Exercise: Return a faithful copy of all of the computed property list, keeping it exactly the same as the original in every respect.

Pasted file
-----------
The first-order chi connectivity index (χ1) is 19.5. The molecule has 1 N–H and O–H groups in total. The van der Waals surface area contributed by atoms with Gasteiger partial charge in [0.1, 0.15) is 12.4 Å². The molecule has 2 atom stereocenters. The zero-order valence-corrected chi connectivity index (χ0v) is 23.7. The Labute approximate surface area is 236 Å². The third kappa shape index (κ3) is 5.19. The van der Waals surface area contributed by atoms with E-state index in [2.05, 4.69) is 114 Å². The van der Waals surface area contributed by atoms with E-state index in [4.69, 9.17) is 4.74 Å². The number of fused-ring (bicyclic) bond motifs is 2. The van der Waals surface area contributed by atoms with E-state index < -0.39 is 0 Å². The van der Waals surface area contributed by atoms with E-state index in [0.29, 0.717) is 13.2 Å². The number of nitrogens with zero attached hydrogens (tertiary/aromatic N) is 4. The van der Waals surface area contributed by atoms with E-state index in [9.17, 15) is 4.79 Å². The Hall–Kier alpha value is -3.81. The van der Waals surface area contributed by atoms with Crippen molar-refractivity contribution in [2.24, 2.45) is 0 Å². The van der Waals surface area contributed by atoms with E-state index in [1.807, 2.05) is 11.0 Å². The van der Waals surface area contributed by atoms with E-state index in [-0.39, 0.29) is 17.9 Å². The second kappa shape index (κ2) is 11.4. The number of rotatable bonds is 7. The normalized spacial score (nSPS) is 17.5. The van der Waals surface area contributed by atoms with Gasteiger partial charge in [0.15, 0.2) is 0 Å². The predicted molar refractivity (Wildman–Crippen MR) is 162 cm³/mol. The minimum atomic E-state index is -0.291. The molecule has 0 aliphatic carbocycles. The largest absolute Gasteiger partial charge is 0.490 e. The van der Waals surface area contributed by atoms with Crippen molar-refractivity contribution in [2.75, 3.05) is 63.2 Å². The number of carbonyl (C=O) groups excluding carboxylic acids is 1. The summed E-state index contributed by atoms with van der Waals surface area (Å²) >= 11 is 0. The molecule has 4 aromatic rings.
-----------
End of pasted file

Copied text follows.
The first-order chi connectivity index (χ1) is 19.5. The molecule has 1 N–H and O–H groups in total. The van der Waals surface area contributed by atoms with Gasteiger partial charge in [0.1, 0.15) is 12.4 Å². The molecule has 2 atom stereocenters. The zero-order valence-corrected chi connectivity index (χ0v) is 23.7. The Labute approximate surface area is 236 Å². The third kappa shape index (κ3) is 5.19. The van der Waals surface area contributed by atoms with E-state index in [2.05, 4.69) is 114 Å². The van der Waals surface area contributed by atoms with E-state index in [4.69, 9.17) is 4.74 Å². The number of fused-ring (bicyclic) bond motifs is 2. The van der Waals surface area contributed by atoms with E-state index < -0.39 is 0 Å². The van der Waals surface area contributed by atoms with E-state index in [0.29, 0.717) is 13.2 Å². The number of nitrogens with zero attached hydrogens (tertiary/aromatic N) is 4. The van der Waals surface area contributed by atoms with E-state index in [9.17, 15) is 4.79 Å². The Hall–Kier alpha value is -3.81. The van der Waals surface area contributed by atoms with Crippen molar-refractivity contribution in [2.24, 2.45) is 0 Å². The van der Waals surface area contributed by atoms with E-state index in [1.807, 2.05) is 11.0 Å². The van der Waals surface area contributed by atoms with E-state index in [-0.39, 0.29) is 17.9 Å². The second kappa shape index (κ2) is 11.4. The number of rotatable bonds is 7. The normalized spacial score (nSPS) is 17.5. The van der Waals surface area contributed by atoms with Gasteiger partial charge in [0.15, 0.2) is 0 Å². The predicted molar refractivity (Wildman–Crippen MR) is 162 cm³/mol. The minimum atomic E-state index is -0.291. The molecule has 0 aliphatic carbocycles. The largest absolute Gasteiger partial charge is 0.490 e. The van der Waals surface area contributed by atoms with Crippen molar-refractivity contribution in [2.75, 3.05) is 63.2 Å². The number of carbonyl (C=O) groups excluding carboxylic acids is 1. The summed E-state index contributed by atoms with van der Waals surface area (Å²) >= 11 is 0. The molecule has 4 aromatic rings.